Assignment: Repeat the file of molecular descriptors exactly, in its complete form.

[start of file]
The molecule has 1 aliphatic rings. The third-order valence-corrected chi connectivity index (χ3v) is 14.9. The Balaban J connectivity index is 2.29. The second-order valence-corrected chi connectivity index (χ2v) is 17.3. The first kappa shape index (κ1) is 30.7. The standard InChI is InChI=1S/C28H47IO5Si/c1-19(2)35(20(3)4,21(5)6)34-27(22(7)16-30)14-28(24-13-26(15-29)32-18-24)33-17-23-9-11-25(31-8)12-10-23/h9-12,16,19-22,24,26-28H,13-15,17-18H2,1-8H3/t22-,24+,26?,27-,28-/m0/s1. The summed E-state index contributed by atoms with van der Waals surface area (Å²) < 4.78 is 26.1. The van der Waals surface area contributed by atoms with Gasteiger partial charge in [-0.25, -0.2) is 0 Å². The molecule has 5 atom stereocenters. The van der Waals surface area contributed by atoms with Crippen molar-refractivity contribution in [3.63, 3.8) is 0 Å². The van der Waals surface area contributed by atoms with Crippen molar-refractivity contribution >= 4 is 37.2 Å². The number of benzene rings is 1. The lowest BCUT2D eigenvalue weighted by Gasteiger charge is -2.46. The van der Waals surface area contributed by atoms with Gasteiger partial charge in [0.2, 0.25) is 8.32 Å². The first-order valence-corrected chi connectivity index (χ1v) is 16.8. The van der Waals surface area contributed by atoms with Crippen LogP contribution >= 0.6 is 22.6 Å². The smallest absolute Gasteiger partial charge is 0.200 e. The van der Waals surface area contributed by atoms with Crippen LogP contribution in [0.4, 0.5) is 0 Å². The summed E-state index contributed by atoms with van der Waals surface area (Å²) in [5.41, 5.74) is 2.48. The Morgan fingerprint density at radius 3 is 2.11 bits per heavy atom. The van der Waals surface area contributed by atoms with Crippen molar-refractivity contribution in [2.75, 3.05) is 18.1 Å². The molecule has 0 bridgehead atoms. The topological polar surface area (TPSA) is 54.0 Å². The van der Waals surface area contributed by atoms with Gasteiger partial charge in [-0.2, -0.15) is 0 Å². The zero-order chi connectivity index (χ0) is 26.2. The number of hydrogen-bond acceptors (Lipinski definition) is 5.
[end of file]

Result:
The molecule has 1 aliphatic rings. The third-order valence-corrected chi connectivity index (χ3v) is 14.9. The Balaban J connectivity index is 2.29. The second-order valence-corrected chi connectivity index (χ2v) is 17.3. The first kappa shape index (κ1) is 30.7. The standard InChI is InChI=1S/C28H47IO5Si/c1-19(2)35(20(3)4,21(5)6)34-27(22(7)16-30)14-28(24-13-26(15-29)32-18-24)33-17-23-9-11-25(31-8)12-10-23/h9-12,16,19-22,24,26-28H,13-15,17-18H2,1-8H3/t22-,24+,26?,27-,28-/m0/s1. The summed E-state index contributed by atoms with van der Waals surface area (Å²) < 4.78 is 26.1. The van der Waals surface area contributed by atoms with Gasteiger partial charge in [-0.25, -0.2) is 0 Å². The molecule has 5 atom stereocenters. The van der Waals surface area contributed by atoms with Crippen molar-refractivity contribution in [3.63, 3.8) is 0 Å². The van der Waals surface area contributed by atoms with Crippen molar-refractivity contribution >= 4 is 37.2 Å². The number of benzene rings is 1. The lowest BCUT2D eigenvalue weighted by Gasteiger charge is -2.46. The van der Waals surface area contributed by atoms with Gasteiger partial charge in [0.2, 0.25) is 8.32 Å². The first-order valence-corrected chi connectivity index (χ1v) is 16.8. The van der Waals surface area contributed by atoms with Crippen LogP contribution >= 0.6 is 22.6 Å². The smallest absolute Gasteiger partial charge is 0.200 e. The van der Waals surface area contributed by atoms with Crippen LogP contribution in [0.4, 0.5) is 0 Å². The summed E-state index contributed by atoms with van der Waals surface area (Å²) in [5.41, 5.74) is 2.48. The Morgan fingerprint density at radius 3 is 2.11 bits per heavy atom. The van der Waals surface area contributed by atoms with Crippen molar-refractivity contribution in [2.75, 3.05) is 18.1 Å². The molecule has 0 bridgehead atoms. The topological polar surface area (TPSA) is 54.0 Å². The van der Waals surface area contributed by atoms with Gasteiger partial charge in [-0.2, -0.15) is 0 Å². The zero-order chi connectivity index (χ0) is 26.2. The number of hydrogen-bond acceptors (Lipinski definition) is 5.